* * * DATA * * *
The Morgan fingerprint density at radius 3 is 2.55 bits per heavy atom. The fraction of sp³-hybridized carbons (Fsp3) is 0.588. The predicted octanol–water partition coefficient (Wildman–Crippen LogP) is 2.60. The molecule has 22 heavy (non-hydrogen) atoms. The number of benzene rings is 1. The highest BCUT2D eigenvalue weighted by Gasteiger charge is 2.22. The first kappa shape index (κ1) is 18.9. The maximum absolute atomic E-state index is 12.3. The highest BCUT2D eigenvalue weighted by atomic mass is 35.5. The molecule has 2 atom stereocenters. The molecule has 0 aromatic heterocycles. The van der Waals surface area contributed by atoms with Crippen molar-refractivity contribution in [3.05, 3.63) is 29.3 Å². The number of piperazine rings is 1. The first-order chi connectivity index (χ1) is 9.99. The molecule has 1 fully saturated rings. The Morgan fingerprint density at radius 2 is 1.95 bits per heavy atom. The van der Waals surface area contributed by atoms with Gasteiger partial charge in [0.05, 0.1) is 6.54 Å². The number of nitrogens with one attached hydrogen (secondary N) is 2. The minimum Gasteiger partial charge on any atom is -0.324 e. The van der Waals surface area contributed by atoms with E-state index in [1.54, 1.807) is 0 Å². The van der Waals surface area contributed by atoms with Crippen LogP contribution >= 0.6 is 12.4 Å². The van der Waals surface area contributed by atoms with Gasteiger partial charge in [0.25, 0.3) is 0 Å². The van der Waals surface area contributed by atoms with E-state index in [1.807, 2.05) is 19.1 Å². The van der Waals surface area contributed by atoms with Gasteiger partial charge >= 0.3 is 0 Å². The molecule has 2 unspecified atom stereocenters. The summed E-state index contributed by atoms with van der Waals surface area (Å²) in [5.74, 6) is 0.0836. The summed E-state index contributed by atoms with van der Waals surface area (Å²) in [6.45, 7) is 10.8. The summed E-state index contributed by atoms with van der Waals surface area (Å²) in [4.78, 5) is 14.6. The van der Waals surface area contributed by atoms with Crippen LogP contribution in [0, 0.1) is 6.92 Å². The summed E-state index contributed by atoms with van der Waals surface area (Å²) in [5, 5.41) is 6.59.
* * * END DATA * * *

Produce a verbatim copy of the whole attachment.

The Morgan fingerprint density at radius 3 is 2.55 bits per heavy atom. The fraction of sp³-hybridized carbons (Fsp3) is 0.588. The predicted octanol–water partition coefficient (Wildman–Crippen LogP) is 2.60. The molecule has 22 heavy (non-hydrogen) atoms. The number of benzene rings is 1. The highest BCUT2D eigenvalue weighted by Gasteiger charge is 2.22. The first kappa shape index (κ1) is 18.9. The maximum absolute atomic E-state index is 12.3. The highest BCUT2D eigenvalue weighted by atomic mass is 35.5. The molecule has 2 atom stereocenters. The molecule has 0 aromatic heterocycles. The van der Waals surface area contributed by atoms with Crippen molar-refractivity contribution in [3.05, 3.63) is 29.3 Å². The number of piperazine rings is 1. The first-order chi connectivity index (χ1) is 9.99. The molecule has 1 fully saturated rings. The Morgan fingerprint density at radius 2 is 1.95 bits per heavy atom. The van der Waals surface area contributed by atoms with Gasteiger partial charge in [0.05, 0.1) is 6.54 Å². The number of nitrogens with one attached hydrogen (secondary N) is 2. The minimum Gasteiger partial charge on any atom is -0.324 e. The van der Waals surface area contributed by atoms with E-state index in [1.54, 1.807) is 0 Å². The van der Waals surface area contributed by atoms with Crippen LogP contribution >= 0.6 is 12.4 Å². The van der Waals surface area contributed by atoms with Gasteiger partial charge in [0.25, 0.3) is 0 Å². The van der Waals surface area contributed by atoms with E-state index in [1.807, 2.05) is 19.1 Å². The van der Waals surface area contributed by atoms with Gasteiger partial charge >= 0.3 is 0 Å². The molecule has 2 unspecified atom stereocenters. The summed E-state index contributed by atoms with van der Waals surface area (Å²) in [5.74, 6) is 0.0836. The summed E-state index contributed by atoms with van der Waals surface area (Å²) in [6.45, 7) is 10.8. The summed E-state index contributed by atoms with van der Waals surface area (Å²) in [4.78, 5) is 14.6. The van der Waals surface area contributed by atoms with Crippen LogP contribution in [0, 0.1) is 6.92 Å². The summed E-state index contributed by atoms with van der Waals surface area (Å²) in [5, 5.41) is 6.59.